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Locals' Favourite Hikes In Banff National Park

Published Date
Jun 13, 2019
Hiking Sentinel Pass Banff National Park Jake Dyson

Unfold a map of Banff National Park and you can't help but notice the pattern of trails that spider out across the terrain. For many locals in Banff and Lake Louise, exploring this network of footpaths through valley bottoms, over mountain passes, and across alpine meadows quickly evolves into more than a casual hobby. With more than 1600 km of trails in all, adventurous hikers have their work cut out for them.

Our collection of locals' favourite trails includes a wide variety of adventures. Whether you're after a relaxing stroll through Sunshine Meadows or looking to explore the alpine wonderlands of Parker Ridge or Helen Lake, Banff National Park holds a lifetime of hiking adventures for all abilities.

Helen Lake

Along the trail to Helen Lake, wildflower meadows, lofty lakes and castellate peaks provide a constant change of scene that draws you onward to a remarkable, wide-open alpine landscape. | Moderate difficulty, 4 hours return.

Hiking Helen Lake, Banff National ParkHiking Helen Lake, Banff National ParkHiking Helen Lake, Banff National Park

Elevation gain: 455 metres

Allow: 4 hours return

Difficulty: Moderate

Map: Gem Trek Bow Lake & Saskatchewan Crossing

Trail Description

Starting from along the Icefields Parkway opposite the Crowfoot Glacier Viewpoint, the Helen Lake trail climbs steadily through forest along the west-facing slopes of the Bow Valley for the first three kilometres and then emerges onto steep mountainside meadows. Views open across the valley to Crowfoot Mountain and Glacier, and the sharp summit of Mount Hector (3,394 metres), down-valley to the southeast.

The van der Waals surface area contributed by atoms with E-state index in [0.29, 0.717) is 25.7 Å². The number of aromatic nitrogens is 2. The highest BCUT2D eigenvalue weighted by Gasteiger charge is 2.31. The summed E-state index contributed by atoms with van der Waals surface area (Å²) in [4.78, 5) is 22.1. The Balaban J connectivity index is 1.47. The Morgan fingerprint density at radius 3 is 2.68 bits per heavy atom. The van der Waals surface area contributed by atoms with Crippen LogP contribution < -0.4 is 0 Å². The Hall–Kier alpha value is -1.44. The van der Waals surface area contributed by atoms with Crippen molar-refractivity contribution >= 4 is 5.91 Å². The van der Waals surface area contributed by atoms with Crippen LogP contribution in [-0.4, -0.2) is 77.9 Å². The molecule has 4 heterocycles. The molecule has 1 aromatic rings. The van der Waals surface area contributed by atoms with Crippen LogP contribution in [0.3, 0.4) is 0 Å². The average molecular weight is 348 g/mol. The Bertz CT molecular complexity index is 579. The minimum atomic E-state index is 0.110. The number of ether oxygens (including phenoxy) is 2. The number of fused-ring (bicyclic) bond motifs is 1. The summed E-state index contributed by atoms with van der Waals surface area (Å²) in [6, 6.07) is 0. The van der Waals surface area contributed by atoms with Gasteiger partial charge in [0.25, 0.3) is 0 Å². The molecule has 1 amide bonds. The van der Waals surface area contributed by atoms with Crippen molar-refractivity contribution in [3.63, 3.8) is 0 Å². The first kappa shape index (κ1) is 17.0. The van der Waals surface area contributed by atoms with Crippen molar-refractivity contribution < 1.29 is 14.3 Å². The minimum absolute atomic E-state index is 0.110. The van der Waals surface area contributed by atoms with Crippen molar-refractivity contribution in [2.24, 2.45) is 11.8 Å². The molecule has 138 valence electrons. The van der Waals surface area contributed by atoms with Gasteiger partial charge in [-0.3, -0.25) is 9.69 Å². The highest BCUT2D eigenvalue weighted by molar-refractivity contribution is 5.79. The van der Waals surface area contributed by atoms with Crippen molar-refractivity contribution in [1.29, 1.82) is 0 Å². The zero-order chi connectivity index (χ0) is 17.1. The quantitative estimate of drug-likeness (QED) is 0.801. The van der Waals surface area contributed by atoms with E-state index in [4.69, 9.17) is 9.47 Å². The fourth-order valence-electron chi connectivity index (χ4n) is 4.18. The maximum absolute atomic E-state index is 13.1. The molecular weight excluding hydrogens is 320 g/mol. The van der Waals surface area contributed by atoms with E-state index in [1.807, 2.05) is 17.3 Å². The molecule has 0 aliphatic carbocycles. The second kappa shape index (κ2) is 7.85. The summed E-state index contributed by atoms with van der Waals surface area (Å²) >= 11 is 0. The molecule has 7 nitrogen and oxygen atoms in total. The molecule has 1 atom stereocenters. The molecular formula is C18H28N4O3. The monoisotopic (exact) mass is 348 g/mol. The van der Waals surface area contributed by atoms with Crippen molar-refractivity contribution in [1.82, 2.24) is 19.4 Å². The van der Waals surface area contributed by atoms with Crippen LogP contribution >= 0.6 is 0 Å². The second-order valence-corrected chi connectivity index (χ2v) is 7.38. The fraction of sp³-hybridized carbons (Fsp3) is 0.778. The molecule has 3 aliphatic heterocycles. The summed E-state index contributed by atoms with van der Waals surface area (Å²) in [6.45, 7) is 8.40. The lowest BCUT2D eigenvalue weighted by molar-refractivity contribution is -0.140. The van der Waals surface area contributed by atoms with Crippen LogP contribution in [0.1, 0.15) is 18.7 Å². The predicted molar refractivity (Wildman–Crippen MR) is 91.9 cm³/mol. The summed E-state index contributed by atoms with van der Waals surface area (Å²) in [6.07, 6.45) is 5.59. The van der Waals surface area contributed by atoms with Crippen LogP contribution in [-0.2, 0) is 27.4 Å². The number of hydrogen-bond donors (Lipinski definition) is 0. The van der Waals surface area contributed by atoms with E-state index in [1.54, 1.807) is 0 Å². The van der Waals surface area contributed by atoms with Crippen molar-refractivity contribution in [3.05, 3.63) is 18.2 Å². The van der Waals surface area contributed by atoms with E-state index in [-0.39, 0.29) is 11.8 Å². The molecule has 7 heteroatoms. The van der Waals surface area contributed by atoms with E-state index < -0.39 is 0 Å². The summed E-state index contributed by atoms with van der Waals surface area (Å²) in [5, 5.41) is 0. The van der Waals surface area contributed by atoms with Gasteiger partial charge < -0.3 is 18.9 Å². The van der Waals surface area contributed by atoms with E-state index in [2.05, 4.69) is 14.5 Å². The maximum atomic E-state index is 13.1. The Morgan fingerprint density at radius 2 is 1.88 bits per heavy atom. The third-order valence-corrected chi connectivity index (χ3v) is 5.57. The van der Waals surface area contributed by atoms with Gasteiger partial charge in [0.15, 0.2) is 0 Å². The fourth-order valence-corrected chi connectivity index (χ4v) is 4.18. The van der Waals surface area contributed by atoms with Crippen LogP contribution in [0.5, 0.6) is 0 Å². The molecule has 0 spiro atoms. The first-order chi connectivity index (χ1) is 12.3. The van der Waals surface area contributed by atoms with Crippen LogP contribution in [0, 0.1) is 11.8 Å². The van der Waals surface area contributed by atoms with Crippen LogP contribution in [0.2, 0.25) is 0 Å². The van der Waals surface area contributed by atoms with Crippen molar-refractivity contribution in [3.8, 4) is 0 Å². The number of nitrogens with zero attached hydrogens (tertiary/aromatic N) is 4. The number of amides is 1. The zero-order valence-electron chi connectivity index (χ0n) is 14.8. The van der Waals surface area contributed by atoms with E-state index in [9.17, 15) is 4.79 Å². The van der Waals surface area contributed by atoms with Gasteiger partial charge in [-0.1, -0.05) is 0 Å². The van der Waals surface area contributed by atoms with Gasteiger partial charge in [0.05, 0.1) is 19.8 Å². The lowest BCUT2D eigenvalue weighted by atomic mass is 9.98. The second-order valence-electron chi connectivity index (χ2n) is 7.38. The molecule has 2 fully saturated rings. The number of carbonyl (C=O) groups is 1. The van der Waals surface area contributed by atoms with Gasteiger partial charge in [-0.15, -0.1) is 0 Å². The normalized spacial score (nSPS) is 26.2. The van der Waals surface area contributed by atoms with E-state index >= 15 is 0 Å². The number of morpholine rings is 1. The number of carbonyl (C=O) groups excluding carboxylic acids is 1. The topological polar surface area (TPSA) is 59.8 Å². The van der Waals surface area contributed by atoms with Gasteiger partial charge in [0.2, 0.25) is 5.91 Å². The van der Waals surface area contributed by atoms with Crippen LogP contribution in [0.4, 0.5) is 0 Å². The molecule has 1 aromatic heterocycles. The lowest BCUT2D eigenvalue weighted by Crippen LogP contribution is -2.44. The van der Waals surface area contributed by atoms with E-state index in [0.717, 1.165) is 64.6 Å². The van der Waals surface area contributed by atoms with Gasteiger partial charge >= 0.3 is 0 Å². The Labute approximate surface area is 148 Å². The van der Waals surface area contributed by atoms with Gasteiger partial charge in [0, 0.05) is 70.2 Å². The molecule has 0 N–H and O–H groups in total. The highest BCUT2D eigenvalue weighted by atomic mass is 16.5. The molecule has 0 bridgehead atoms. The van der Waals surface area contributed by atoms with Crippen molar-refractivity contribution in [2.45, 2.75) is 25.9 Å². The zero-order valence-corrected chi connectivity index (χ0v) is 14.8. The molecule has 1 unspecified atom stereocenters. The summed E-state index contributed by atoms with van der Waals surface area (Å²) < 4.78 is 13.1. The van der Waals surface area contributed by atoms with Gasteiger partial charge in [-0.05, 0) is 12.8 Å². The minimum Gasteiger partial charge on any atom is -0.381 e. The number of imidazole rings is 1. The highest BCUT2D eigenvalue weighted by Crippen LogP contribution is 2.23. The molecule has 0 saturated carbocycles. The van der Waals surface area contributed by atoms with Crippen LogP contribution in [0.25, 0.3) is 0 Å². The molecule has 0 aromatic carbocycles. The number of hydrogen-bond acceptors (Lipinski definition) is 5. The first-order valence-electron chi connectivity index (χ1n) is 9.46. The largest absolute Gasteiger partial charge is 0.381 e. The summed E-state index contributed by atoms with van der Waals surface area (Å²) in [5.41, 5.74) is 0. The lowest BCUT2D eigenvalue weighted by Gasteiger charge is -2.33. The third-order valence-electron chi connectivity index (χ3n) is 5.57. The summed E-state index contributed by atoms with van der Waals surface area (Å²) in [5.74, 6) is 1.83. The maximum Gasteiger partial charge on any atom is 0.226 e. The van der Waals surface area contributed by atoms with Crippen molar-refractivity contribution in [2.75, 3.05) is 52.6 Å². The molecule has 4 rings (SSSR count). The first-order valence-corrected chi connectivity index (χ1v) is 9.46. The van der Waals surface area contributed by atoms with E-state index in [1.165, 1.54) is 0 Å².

The trail reaches the south end of a long ridge at kilometre 3.4, where a scattering of whitebark pine indicate that you are nearing treeline. Here it switches around 180 degrees and contours into the amphitheatre containing Helen Lake.

After another kilometre of gradual ascent through lightly forested meadows, you drop beneath the toe of a relatively recent rockslide. The pile of tumbled boulders is surrounded by a lush snowbed plant community filled with the colourful blooms of purple fleabane, paintbrush, ragwort and valerian. Beyond the slide the trail climbs above the last trees and remains above treeline for the rest of the hike.

Helen Lake is bordered by open alpine meadows and scree slopes beneath the summit of Cirque Peak. It is a great place to kick back and enjoy the scene, which is home to an amazing number of hoary marmots, who seem to have nothing better to do than sit in the sun and count passing hikers.


Helen Lake would be an above average destination on most hikes, but you shouldn’t end your day there. Gather your strength and continue for at least another 900 metres up a steep series of switchbacks to Cirque Peak Ridge. The 2,500-metre-high ridge, extending south from Cirque Peak, is the highest point on the trail, and it provides an outstanding overview of Katherine Lake and Dolomite Pass to the east and Helen Lake and its meadows back to the southwest. However, do take care on these exposed heights.

For most day hikers the ridge is a good spot to turn for home, but if you don’t mind climbing back over this ridge at the end of the day, you can descend to Katherine Lake and Dolomite Pass. The trail drops nearly 100 metres to the north end of Katherine Lake, which stretches beneath the castellate cliffs of Dolomite Peak. An opening beyond the south end of the lake serves as a window to the southern half of Banff National Park, and on a clear day, the sharp horn of Mount Assiniboine is visible 100 kilometres away. Though the trail is not well defined beyond Katherine Lake, it is an easy climb over spongy alpine meadows to a small lake on the crest of Dolomite Pass. Dolomite Pass lies three kilometres beyond Helen Lake, so the roundtrip to the pass will create a very full 18-kilometre day.